Emoji are another option for expression. Virtual platforms have expanded the options there. Ditto for polls, where you can ask people to quickly weigh in on a question, and then show the results on your screen.

My own preference is to invite people to speak. And yes, that kind of participation can be challenging to manage. In the spirit of diverse voices, though, I think it’s worth taking on the challenge. It helps to ask participants to raise their hand or otherwise signal that they have something to add. Then you can avoid people talking over each other. And you’ll need to be ready with your facilitation skills to stay in control of the session.

In a large group, not everyone will have a chance to speak—and some people won’t want to. That’s where breakout sessions are a big help. The individual who holds back in a room of 50 people may be quite comfortable talking with five. Your smaller-group sessions provide some much-needed variety in format; they also pave the way for more participation.

Give us a break!

The experts agree that nobody should be sitting in front of a Zoom screen for hours on end. They don’t all share the same view about how long is too long. In my marathon conference, we broke every two hours. I would have welcomed a chance to move more often.

A Forbes article recommends, “for each 30-minute meeting segment, add a brief period to stand up and move around.”

I’d call a short halt to the action every hour. Maybe 90-minutes, max. That’s a long time to sit at a laptop staring at a screen, even when the meeting is fascinating. And if some or all of the content is less-than-sparkling, even an hour feels like an eternity.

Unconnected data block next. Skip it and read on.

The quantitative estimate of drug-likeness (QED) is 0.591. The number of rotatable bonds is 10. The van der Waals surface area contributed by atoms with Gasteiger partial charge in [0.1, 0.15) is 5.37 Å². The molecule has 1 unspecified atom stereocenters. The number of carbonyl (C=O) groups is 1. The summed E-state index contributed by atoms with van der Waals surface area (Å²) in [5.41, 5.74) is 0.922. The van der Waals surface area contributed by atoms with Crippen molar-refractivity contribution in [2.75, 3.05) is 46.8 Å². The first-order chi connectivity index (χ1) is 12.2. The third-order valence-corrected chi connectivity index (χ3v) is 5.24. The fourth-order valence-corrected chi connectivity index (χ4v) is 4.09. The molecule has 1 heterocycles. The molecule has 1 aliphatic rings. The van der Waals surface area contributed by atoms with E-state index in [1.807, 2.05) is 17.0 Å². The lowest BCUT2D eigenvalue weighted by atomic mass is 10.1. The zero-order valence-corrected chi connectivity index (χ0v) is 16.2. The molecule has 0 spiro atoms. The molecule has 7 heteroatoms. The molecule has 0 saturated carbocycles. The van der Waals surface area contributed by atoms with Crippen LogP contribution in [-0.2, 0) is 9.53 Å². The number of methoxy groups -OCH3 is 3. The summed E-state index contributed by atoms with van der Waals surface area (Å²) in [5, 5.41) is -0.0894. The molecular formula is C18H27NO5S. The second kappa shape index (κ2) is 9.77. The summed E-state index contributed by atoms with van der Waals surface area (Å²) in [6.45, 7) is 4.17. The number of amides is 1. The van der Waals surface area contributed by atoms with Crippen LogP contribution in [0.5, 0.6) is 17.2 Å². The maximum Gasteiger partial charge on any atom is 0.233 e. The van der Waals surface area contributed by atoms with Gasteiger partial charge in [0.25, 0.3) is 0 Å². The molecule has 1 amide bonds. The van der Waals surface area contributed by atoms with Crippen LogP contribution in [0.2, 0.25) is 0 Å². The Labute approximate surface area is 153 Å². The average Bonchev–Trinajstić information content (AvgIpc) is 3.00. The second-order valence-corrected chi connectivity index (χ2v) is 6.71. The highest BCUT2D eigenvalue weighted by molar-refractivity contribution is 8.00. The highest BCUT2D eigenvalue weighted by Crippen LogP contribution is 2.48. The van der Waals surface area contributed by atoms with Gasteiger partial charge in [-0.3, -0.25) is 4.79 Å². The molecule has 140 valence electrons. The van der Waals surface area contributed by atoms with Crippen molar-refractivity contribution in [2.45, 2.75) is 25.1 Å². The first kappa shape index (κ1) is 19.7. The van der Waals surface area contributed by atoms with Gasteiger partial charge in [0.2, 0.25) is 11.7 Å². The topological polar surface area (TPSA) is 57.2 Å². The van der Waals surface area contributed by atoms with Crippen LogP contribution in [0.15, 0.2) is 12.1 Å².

Make it moving.

For longer meetings, it’s not enough to simply step away from the screen for a few minutes. Your participants really need a bit of physical activity.

Our conference planners wisely drew on expertise in the group. A yoga instructor took us through some seated stretches to begin our first break. And a chiropractor led into the second one.

A Forbes panelist said, “I guide a short movement meditation to get people connected to their bodies and their breath again.”

Personally, I’d draw the line at this Snacknation suggestion: “Have a virtual dance party.” You, on the other hand, might relish a chance to boogie with your virtual meeting participants.

End on time.

There I was, staring at the clock, grateful that 4:00 had finally arrived. It had been a rich, wonderful meeting. And … I was toast.

You can guess how I felt when the conference host cheerily announced, “We’ll just take a few extra minutes to …”

Yes, you’re brilliant. Yes, they could certainly use a little more of your wisdom. Yes, you’re basking in the glow of a successful meeting.

And, if you promised a 4:00 end, say good-bye at 4:00. That’ll pave the way for those participants to eagerly accept your next meeting invitation.

You’ve been to a great virtual meeting? Or maybe a dismal one? Can’t wait to hear your story.